Apple Pie

So I make my tenth pie crust. It looks exactly like the other nine; soft and gooey with a slick of grease on the top.

Once upon a time. Once upon a time, a village was suffering. The children were cold, the huts were little more than piles of sticks, and everybody was hungry.

I throw up my hands and swallow my pride and beg for advice.

And one day, a young gatherer named Poyeshao was wandering the woods looking for red berries. He was weak and tired and when the low voice began to speak, he didn’t know if it was real or not.

And my friend Marilla immediately offers to come over and teach me how to make the best apple pie I’ve ever eaten in my life.

The voice said, “Sit here, on this rock. If you listen to one story, I will give you all the berries the village can eat.” Poyeshao said, “But what is a story?”

We’re standing in my kitchen and Marilla is gently running crumbs of butter and flour against her fingertips and saying, “See? Once you’ve got this grainy texture it’s time to add the cold water,” and it makes perfect sense.

“A story,” said the voice, “is telling what happened a long time ago.” And the voice told Poyeshao a story, and when he turned to go he saw a basket filled to the very top with berries.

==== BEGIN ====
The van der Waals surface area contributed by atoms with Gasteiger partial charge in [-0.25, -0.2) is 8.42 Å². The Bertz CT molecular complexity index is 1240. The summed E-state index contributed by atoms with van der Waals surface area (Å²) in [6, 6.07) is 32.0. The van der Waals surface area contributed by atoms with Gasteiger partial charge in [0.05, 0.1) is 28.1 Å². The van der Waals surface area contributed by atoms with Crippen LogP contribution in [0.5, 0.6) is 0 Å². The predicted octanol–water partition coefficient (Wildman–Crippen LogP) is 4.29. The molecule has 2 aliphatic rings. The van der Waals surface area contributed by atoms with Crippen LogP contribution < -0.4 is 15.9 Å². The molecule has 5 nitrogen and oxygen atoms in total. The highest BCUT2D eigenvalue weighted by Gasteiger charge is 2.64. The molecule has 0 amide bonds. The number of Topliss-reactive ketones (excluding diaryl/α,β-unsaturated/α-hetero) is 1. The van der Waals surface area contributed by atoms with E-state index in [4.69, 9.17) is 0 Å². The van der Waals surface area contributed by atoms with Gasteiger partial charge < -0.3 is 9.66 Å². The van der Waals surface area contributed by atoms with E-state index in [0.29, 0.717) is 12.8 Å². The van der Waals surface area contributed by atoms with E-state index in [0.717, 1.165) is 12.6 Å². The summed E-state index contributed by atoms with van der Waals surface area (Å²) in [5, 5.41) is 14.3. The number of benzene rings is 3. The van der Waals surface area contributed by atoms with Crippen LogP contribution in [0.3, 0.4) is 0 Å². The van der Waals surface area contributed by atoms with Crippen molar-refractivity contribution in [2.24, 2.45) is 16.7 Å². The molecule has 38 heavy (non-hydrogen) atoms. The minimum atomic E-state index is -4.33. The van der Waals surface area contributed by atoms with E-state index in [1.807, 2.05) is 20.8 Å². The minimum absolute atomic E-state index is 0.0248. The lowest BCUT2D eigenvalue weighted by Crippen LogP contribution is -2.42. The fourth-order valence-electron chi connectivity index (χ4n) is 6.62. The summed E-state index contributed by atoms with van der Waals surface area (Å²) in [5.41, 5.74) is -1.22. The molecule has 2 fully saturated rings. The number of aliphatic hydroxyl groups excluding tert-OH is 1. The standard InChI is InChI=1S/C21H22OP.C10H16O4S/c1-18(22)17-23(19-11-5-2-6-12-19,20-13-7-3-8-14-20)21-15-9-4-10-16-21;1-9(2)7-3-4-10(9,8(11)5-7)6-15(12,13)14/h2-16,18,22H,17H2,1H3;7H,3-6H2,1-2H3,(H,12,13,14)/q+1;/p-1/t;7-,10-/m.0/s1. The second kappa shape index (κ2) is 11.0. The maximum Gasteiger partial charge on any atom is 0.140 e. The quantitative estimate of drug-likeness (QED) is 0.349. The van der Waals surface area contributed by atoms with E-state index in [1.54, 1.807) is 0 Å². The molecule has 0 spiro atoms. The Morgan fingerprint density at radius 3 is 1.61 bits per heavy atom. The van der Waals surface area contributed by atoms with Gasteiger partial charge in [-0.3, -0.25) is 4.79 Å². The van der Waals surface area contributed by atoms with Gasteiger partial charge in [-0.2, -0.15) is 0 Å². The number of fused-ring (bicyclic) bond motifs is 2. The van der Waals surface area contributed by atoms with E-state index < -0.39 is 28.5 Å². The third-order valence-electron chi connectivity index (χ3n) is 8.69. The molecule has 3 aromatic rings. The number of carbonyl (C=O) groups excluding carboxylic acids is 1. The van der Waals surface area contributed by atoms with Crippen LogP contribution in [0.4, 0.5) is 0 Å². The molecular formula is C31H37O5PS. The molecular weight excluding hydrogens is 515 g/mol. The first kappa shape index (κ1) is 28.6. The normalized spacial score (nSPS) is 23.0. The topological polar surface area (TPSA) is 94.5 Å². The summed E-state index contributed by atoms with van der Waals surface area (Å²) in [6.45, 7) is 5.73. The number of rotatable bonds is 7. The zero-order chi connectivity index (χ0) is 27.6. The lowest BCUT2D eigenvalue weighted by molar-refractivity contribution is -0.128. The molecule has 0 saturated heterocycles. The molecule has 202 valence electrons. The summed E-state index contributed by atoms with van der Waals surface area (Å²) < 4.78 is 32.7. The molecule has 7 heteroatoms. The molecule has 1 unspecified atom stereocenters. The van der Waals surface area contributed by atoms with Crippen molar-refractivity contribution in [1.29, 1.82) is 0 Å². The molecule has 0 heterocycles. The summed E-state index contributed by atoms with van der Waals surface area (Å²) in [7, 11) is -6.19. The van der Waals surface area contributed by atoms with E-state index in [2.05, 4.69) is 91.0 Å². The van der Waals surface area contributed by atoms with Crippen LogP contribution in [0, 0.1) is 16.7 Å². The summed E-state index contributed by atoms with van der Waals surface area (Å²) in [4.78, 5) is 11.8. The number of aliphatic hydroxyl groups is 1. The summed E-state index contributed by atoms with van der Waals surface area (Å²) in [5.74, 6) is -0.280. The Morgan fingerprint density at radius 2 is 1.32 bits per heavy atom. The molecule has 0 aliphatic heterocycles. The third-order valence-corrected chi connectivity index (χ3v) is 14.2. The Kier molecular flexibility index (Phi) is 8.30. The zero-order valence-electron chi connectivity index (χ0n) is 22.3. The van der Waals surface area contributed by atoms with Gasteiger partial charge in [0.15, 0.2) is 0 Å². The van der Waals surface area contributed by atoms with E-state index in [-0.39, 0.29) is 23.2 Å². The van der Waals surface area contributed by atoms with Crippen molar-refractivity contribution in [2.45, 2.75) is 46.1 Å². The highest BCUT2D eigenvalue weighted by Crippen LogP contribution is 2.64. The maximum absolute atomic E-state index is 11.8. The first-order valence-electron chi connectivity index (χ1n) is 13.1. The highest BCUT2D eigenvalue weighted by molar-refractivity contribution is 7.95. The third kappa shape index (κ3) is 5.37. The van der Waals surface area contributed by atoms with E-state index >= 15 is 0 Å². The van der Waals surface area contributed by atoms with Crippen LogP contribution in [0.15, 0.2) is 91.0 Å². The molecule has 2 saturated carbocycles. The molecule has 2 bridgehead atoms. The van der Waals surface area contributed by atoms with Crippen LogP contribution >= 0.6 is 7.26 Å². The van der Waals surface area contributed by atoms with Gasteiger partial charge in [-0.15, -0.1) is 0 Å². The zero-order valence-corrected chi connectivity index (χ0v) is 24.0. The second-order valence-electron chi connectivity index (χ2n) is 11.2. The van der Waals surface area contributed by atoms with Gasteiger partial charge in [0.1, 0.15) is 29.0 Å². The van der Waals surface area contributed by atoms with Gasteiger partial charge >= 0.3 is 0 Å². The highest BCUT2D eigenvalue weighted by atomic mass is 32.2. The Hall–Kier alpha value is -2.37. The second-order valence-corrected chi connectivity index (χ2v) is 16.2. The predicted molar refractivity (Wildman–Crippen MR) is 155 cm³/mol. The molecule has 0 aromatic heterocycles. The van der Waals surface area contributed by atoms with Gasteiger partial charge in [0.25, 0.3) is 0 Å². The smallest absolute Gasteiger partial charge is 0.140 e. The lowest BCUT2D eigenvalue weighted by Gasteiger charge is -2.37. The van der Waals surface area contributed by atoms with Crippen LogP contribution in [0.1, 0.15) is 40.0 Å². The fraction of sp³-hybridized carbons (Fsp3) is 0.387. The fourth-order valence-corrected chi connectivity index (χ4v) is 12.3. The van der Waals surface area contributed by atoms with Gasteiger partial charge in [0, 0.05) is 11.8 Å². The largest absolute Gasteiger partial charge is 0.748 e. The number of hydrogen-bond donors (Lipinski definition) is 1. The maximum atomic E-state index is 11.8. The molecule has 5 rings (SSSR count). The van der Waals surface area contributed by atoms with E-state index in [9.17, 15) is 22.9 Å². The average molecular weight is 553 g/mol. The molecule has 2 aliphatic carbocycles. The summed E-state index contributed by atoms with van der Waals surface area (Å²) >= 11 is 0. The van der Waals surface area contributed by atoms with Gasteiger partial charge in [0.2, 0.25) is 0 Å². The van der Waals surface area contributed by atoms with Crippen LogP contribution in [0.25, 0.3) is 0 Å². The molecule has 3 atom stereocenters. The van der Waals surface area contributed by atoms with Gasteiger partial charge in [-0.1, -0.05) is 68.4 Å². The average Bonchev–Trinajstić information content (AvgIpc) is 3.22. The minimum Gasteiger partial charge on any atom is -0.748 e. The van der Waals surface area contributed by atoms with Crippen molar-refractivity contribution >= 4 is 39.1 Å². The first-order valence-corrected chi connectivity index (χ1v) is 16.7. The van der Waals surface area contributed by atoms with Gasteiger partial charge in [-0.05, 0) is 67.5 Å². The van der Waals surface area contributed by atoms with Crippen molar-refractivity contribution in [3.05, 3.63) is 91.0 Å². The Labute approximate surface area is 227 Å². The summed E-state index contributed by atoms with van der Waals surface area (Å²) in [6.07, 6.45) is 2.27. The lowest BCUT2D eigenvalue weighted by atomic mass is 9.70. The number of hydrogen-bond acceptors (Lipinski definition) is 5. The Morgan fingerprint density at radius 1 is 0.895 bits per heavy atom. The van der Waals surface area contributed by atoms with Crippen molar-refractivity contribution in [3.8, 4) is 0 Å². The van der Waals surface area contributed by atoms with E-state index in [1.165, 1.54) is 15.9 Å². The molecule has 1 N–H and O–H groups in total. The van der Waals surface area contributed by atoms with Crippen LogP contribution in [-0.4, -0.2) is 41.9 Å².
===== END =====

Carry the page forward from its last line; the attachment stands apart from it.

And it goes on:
Marilla hands the rolling pin to me. “Now you try.” I roll the dough clumsily at first, then my side of the crust begins to match hers. “My granny taught me how to do this,” Marilla says, “when I was just five years old.”

When Poyeshao arrived home with the huge basket of berries, the villagers were astonished and begged him to tell them how he found so many. He told them about the voice in the forest. And the next day, Poyeshao went into the woods with six other gatherers. And the next, twenty five, until finally the entire village was listening to stories every day until one day, of course, they could tell the stories to each other.

And I can see five year old Marilla and her granny. And her great great grandmother and back and back…

Once upon a time. Once upon a time, there was a flourishing village. The huts were strong and warm. Crops grew in great swathes, and the children, round the rosy-cheeked, sat around the storyteller’s feet.

And my first bite of pie tastes of stories, of moments, of women running the grainy butter and flour through their fingertips for two hundred years, and it is exquisite.

Photo Steven Depolo

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